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Turkmenistan’s authorities must ensure the safety of abducted animal rights defender and release her

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Turkmenistan’s authorities must ensure the safety of abducted animal rights defender and release her
Turkmenistan’s authorities must ensure the safety of abducted animal rights defender and release her

Turkmen Initiative for Human Rights (TIHR) and International Partnership for Human Rights (IPHR) are alarmed at yesterday’s abduction of animal rights defender Galina Kucherenko in Ashgabat, following months of growing pressure on the activist. They call on the Turkmenistani authorities to ensure her safety, disclose where she is held and immediately and unconditionally release her. Those responsible for her abduction and incommunicado detention should be brought to justice.

“Given the lack of information, we are extremely worried about the safety and well-being of Galina Kucherenko. These developments illustrate the extreme risks faced by civil society activists in Turkmenistan and show that persecution of critical voices is further escalating in the country,” said Farid Tuhbatullin, TIHR director.

On 7 December 2017, a group of unidentified individuals who said they were law enforcement officials forced their way into the apartment where Galina Kucherenko and her daughter Valeria live on Shevchenko Street in Ashgabat. They broke through the metal door and forcibly took first mother and then daughter with them, claiming that they were acting in response to a complaint from neighbours about the nuisance of the cats and dogs living in the apartment. When fellow civil society activist Natalia Shabunts, whom Kucherenko managed to call before she was taken away, arrived to the apartment she found it locked up, with apparent signs that the metal door had been pried open and with a number of cats and dogs left inside.

Toward the evening, Valeria Kucherenko was released after being held by police for several hours. She did not see her mother during this time and was not given any clear information about her. Before Valeria Kucherenko was released, she was pressured to sign a police protocol and taken to a local court where she was fined 50 manat (about 12 EUR) for allegedly resisting police. When she returned to her and her mother’s apartment, she found that it had been turned upside down and that all cats and dogs were gone. According to her, there were bloodstains in the apartment, suggesting that the animals had been violently removed.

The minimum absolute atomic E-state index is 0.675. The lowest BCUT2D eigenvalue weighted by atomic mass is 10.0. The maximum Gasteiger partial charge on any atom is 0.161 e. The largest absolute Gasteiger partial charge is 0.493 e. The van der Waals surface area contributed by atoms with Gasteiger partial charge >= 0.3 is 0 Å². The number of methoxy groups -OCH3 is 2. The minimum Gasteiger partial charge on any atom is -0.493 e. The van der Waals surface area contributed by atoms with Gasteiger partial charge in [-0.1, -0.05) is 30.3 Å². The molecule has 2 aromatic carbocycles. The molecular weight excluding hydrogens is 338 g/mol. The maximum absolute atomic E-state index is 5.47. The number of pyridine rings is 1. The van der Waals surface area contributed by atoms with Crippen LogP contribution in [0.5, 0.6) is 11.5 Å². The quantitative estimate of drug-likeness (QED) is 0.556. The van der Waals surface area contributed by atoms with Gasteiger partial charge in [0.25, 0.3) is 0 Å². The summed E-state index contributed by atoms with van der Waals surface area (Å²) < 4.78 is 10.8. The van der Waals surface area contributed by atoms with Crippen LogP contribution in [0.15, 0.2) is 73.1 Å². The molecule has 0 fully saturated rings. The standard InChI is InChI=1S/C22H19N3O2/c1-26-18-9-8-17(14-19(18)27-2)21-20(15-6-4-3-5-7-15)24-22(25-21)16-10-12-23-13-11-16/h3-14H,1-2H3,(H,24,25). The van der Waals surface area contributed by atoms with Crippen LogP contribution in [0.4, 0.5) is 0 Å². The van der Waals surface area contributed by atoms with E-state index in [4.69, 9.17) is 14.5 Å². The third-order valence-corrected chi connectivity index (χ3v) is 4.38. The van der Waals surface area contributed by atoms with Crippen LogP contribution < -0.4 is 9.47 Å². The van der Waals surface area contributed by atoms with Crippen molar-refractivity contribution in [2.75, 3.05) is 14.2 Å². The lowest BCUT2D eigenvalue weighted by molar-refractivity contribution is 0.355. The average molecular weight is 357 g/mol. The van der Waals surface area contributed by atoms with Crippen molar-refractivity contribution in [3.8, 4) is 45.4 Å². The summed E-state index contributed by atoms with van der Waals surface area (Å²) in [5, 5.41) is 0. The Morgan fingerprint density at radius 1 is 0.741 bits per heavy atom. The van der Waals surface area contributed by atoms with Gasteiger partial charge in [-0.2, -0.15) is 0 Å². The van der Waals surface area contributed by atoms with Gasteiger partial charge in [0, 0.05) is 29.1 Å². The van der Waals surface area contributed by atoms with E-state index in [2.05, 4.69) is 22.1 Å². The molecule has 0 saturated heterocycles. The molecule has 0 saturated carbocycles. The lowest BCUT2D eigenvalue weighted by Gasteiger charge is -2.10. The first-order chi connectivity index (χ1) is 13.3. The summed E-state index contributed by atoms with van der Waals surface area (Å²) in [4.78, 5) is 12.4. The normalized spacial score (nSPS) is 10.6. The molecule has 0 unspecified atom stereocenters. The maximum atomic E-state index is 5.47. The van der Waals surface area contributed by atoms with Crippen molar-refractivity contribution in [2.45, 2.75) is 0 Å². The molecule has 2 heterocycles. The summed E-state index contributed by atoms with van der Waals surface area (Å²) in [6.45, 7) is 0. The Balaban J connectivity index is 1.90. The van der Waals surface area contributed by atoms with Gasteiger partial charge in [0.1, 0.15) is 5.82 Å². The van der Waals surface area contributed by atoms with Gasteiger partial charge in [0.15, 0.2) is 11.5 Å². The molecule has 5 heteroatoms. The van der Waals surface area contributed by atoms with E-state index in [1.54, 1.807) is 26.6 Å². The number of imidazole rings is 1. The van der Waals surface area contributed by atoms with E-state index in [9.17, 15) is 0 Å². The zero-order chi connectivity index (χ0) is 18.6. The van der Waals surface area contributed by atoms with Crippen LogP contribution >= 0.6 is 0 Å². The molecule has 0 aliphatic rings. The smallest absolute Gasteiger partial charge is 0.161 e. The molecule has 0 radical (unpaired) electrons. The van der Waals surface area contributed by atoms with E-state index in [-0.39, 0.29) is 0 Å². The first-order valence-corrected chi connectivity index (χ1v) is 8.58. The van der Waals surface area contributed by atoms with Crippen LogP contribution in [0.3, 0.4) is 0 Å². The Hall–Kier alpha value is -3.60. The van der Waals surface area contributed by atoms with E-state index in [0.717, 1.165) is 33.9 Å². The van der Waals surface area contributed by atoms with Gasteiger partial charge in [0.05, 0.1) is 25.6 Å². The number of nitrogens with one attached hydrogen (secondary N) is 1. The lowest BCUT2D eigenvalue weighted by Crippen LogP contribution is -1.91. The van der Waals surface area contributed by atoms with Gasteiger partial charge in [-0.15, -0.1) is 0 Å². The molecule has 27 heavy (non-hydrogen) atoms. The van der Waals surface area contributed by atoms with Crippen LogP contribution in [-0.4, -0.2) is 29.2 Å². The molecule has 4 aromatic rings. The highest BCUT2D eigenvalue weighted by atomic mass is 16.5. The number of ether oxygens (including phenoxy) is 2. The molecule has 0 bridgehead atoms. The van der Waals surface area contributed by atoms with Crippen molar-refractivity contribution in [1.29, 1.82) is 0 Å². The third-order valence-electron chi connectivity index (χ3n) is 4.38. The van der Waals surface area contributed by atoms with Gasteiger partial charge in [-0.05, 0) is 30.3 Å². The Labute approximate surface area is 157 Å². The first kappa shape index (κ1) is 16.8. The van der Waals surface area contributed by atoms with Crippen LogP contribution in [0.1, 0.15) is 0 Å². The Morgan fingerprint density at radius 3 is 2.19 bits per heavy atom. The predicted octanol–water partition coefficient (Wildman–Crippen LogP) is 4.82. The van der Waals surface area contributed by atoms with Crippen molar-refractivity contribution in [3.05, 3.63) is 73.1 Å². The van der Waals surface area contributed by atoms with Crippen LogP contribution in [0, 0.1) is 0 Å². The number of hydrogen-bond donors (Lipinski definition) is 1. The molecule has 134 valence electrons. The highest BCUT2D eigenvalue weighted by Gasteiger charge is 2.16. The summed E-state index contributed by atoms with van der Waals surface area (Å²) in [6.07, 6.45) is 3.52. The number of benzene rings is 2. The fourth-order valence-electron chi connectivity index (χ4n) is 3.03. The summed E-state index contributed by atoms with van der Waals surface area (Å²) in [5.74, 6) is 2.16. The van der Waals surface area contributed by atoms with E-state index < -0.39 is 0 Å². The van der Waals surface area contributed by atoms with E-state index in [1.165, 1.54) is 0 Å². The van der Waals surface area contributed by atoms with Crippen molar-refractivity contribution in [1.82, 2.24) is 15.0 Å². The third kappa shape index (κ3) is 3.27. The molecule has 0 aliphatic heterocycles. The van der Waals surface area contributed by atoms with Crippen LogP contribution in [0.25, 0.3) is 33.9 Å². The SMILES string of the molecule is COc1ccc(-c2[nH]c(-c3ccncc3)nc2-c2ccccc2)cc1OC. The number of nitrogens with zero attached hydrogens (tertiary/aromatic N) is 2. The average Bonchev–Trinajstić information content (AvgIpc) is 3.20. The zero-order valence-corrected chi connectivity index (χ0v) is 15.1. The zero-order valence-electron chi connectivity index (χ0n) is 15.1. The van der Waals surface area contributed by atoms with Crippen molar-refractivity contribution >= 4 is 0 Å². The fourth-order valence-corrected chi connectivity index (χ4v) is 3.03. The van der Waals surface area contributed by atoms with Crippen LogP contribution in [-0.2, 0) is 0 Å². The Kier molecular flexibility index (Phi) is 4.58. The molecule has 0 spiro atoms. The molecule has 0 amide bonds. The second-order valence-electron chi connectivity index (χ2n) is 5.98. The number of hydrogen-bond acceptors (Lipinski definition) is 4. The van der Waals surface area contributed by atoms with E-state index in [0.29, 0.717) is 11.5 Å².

As of the morning of 8 December, the fate and whereabouts of Galina Kucherenko remained unknown.

Previously Galina Kucherenko, who for several years has worked to protect stray animals in Ashgabat and used social media to criticize local authorities for the brutal killing of such animals, has been repeatedly threatened, subjected to ongoing surveillance and had her internet access blocked. On 15 November 2017, a police officer called her, requesting that she report to police because of an alleged complaint filed against her. Kucherenko refused to do so. The same day several unknown people also buzzed her door and demanded that she sign a police summons. When the activist did not open the door and said that she would not sign anything, they threatened her that she may be imprisoned. After this, Kucherenko feared even more for her safety than before.

Galina Kucherenko’s case is part of a widening pattern of intimidation and harassment of human rights defenders, journalists and dissidents, as well as their family members in Turkmenistan. Women activists, journalists and family members, including civil society activist Natalia Shabunts, Radio Free Europe/Radio Liberty correspondent Soltan Achilova, social media activist Galina Vertyakova and TIHR’s exiled head Farid Tuhbatullin’s mother Khalida Izbastinova have in particular been singled out for retaliation.

“We urge Turkmenistan’s international partners to use all available avenues to prominently raise concerns about the case of Galina Kucherenko and to insist that the authorities of the country stop targeting her and other individuals for their peaceful and legitimate exercise of freedom of expression and other fundamental rights,” said Brigitte Dufour, IPHR director.

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